effects in a dry, relatively species-rich, and relatively undisturbed
African submontane forest. We focused on the role of insect herb-
ivory because there is good evidence for host-specific invertebrate
herbivores in tropical forests (Janzen 1980, Augspurger 1984, Clark
& Clark 1987, Howe 1990, Gilbert et al. 1994, Norghauer et al.
2006).
Specifically, we sought to test two predictions of the Jan-
zen–Connell hypothesis using six relatively common forest tree
species, with a mixture of manipulative and observational methods:
(1) seedling survival increases with distance from conspecific adult
trees and (2) seedling leaf herbivory decreases with distance from
conspecific adult trees.
METHODS
STUDY SITE AND SPECIES.—Ngel Nyaki Forest Reserve includes ca
7200 ha of dry, submontane forest along the escarpment of the
Mambilla Plateau, located on the Nigerian/Cameroon border in
Taraba State, Nigeria. The forest lies on a steep southwest facing
slope at 1400–1600 m asl. The mean annual rainfall of ca 1800 mm
occurs mainly between mid-April and mid-October (Nigerian
Montane Forest Project Rainfall data). Mean monthly maximum
and minimum temperature for the wet and dry season are 261C and
131C, and 231C and 161C, respectively (Upper Benue River Basin
records).
Sixty-nine tree species have been recorded from Ngel Nyaki
forest, which is the most floristically diverse forest of its type in
Received 20 September 2009; revision accepted 8 April 2010.
1
Corresponding author; e-mail: hazel.chapman@canterbury.ac.nz
2
Current address: Bioprotection Division, Department of Primary Industries,
PO Box 48, Frankston, Victoria, Australia
BIOTROPICA 43(1): 77–83 2011 10.1111/j.1744-7429.2010.00664.x
r2010 The Author(s) 77
Journal compilation r2010 by The Association for Tropical Biology and Conservation
Nigeria (Chapman & Chapman 2001). The three main emergent
species are Pouteria altissima (Sapotaceae), Entandrophragma ango-
lense (Meliaceae) and Newtonia buchananii (Leguminosae:Mimoso-
idae; Dowsett-Lemaire 1989) and all three were included as study
species in this research. The three other tree species investigated
were Isolona pleurocarpa (Annonaceae), Deinbollia pinnata (Sap-
indaceae) and Sterculia setigera (Sterculiaceae).
Entandrophragma angolense,D. pinnata and S. setigera were
used to test survival and leaf herbivory of artificially raised and
planted seedlings at increasing distance from parent/conspecific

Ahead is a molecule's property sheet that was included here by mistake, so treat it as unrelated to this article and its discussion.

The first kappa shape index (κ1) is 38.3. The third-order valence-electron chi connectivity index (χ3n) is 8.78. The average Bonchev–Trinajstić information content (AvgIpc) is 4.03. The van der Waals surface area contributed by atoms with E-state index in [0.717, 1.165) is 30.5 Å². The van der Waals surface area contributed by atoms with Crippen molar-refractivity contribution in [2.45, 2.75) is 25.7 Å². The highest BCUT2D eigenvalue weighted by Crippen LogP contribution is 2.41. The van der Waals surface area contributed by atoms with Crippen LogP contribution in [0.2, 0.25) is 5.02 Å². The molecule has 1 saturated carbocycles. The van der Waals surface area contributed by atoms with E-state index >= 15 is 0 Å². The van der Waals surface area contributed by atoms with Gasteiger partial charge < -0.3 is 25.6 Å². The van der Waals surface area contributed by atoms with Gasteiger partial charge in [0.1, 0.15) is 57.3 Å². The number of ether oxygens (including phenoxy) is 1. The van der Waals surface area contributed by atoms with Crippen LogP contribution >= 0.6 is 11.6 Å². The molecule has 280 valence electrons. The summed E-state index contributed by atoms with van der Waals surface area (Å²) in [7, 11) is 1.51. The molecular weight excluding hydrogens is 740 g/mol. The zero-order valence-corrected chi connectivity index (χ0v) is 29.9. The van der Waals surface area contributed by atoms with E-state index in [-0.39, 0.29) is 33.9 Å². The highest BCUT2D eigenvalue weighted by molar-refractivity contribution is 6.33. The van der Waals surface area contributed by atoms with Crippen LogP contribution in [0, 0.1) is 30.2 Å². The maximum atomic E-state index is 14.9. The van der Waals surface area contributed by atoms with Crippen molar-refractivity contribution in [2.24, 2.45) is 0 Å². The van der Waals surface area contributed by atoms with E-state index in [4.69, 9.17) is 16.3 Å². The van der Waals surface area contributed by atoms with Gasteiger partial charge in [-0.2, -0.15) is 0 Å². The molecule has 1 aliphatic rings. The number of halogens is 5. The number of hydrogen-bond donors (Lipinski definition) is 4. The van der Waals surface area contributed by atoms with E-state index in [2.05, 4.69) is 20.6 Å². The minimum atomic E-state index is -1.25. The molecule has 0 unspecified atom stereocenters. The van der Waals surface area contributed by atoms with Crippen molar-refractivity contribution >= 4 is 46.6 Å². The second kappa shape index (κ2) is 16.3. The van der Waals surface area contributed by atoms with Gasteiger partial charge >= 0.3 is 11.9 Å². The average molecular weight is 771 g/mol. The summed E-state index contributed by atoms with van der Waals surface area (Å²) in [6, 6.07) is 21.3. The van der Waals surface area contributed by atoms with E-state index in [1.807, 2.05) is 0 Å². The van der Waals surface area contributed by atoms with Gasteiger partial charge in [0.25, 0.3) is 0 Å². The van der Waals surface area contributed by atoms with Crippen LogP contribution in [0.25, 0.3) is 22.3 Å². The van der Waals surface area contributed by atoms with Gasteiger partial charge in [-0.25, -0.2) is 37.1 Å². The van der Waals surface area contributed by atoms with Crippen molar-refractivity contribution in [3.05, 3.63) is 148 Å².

adult trees, because their seeds were readily available at the begin-
ning of the study period (end of February 2005) and because they
are relatively common in Ngel Nyaki forest. Pouteria altissima,N.
buchananii and I. pleurocarpa were used to test the survival and leaf
herbivory of naturally occurring seedlings at increasing distance
from parent/conspecific adult trees because their seedlings are mor-
phologically distinct and thus can be identified with confidence.
Moreover, the seedlings of all three species are common in the forest,
especially P. altissima that produces dense understories of seedlings.
SURVIVAL,GROWTH AND LEAF HERBIVORY OF ARTIFICIALLY RAISED AND
PLANTED SEEDLINGS.—The seedling survival and herbivory hypoth-
eses were both tested using experimental plantings of a minimum of
540 seedlings of each of the three species E. angolense,D. pinnata
and S. setigera. Seeds were collected from at least five individual
trees and then sown in polypots in forest soil and grown in a forest
nursery to an average height of 15 cm. The seedlings were then
planted out in the forest in rows of ten individuals 20 cm apart, at
1 m, 12.5m and 25 m from conspecific adult trees. Before planting,
each seedling was scored for leaf loss by visually estimating the per-
cent of the total leaf area of a seedling that was missing in 5 percent
intervals. The loss of whole leaves was included in the estimate of
whole leaf tissue loss. Loss of whole leaves was evident from leafless
petioles (Stotz et al. 2000). The number of replicates for each spe-
cies was limited by the number of surviving potted seedlings, so our
sample sizes were N= 18, 19 and 20 conspecific adult trees for S.
setigera,D. pinnata and E. angolense (540, 570 and 600 seedlings),
respectively. The individual conspecific adults were chosen so that
they were at least 50 m from any conspecifics to avoid any overlap-
ping of seed shadows and the potential sharing of seedling predators
among them, as predicted by the Janzen–Connell model (Janzen
1970).
After planting in the forest, seedling survival and heights were
measured and leaf herbivory was estimated (as described above)
once a month for 3 mo. Seedling survival to month 3 and seedling
height growth from month 1 to 3 were used to measure plant per-
formance following the method of Howe (1990), while amount of
herbivory at month 3 measured herbivore impacts. Remains of pet-
ioles, which indicated that whole leaves had been lost, were in-
cluded in the herbivory estimate. Seedlings were measured in the
same order they were planted in to keep time intervals between
measurements as consistent as possible.
HEIGHT AND LEAF HERBIVORY OF NATURALLY OCCURRING SEEDLINGS.—
The first hypothesis (seedling height as an estimate of survival
increases with distance from conspecific adult trees) was tested us-
ing naturally occurring seedlings around 20 adult trees of each of
the three tree species P. altissima,N. buchananii and I. pleurocarpa.
As in the previous experiment, all of the conspecific adult trees un-
der which seedlings were measured were at least 50 m apart. None
of the adult trees were located near light gaps.
All naturally occurring seedlings were measured within plots at
five distance intervals away from the adult trees (0–5, 5–10, 10–15,
15–20 and 20–25 m). We used a maximum distance of 25 m away